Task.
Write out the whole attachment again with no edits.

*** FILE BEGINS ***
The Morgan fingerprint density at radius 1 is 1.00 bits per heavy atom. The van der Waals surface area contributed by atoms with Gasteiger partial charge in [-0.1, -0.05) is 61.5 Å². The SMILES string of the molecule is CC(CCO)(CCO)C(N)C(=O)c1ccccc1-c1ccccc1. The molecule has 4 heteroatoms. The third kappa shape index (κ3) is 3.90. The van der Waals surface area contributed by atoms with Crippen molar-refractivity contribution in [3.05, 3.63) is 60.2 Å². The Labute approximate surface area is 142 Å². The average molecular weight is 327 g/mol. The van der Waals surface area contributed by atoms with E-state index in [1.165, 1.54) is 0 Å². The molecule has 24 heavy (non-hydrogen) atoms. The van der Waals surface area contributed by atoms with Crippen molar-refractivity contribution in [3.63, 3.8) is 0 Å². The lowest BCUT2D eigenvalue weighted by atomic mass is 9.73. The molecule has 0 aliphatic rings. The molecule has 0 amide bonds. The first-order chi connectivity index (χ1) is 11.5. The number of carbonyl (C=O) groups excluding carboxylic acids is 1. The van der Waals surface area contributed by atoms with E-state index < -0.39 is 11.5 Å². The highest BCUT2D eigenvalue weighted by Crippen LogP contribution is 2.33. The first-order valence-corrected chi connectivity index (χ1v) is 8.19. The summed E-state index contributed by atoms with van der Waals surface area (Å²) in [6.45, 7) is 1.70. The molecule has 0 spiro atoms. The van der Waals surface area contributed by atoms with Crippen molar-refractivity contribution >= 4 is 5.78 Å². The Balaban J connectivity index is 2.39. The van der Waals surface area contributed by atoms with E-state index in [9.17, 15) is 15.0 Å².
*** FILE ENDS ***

The Morgan fingerprint density at radius 1 is 1.00 bits per heavy atom. The van der Waals surface area contributed by atoms with Gasteiger partial charge in [-0.1, -0.05) is 61.5 Å². The SMILES string of the molecule is CC(CCO)(CCO)C(N)C(=O)c1ccccc1-c1ccccc1. The molecule has 4 heteroatoms. The third kappa shape index (κ3) is 3.90. The van der Waals surface area contributed by atoms with Crippen molar-refractivity contribution in [3.05, 3.63) is 60.2 Å². The Labute approximate surface area is 142 Å². The average molecular weight is 327 g/mol. The van der Waals surface area contributed by atoms with E-state index in [1.165, 1.54) is 0 Å². The molecule has 24 heavy (non-hydrogen) atoms. The van der Waals surface area contributed by atoms with Crippen molar-refractivity contribution in [3.63, 3.8) is 0 Å². The lowest BCUT2D eigenvalue weighted by atomic mass is 9.73. The molecule has 0 aliphatic rings. The molecule has 0 amide bonds. The first-order chi connectivity index (χ1) is 11.5. The number of carbonyl (C=O) groups excluding carboxylic acids is 1. The van der Waals surface area contributed by atoms with E-state index < -0.39 is 11.5 Å². The highest BCUT2D eigenvalue weighted by Crippen LogP contribution is 2.33. The first-order valence-corrected chi connectivity index (χ1v) is 8.19. The summed E-state index contributed by atoms with van der Waals surface area (Å²) in [6.45, 7) is 1.70. The molecule has 0 spiro atoms. The van der Waals surface area contributed by atoms with Crippen molar-refractivity contribution >= 4 is 5.78 Å². The Balaban J connectivity index is 2.39. The van der Waals surface area contributed by atoms with E-state index in [9.17, 15) is 15.0 Å².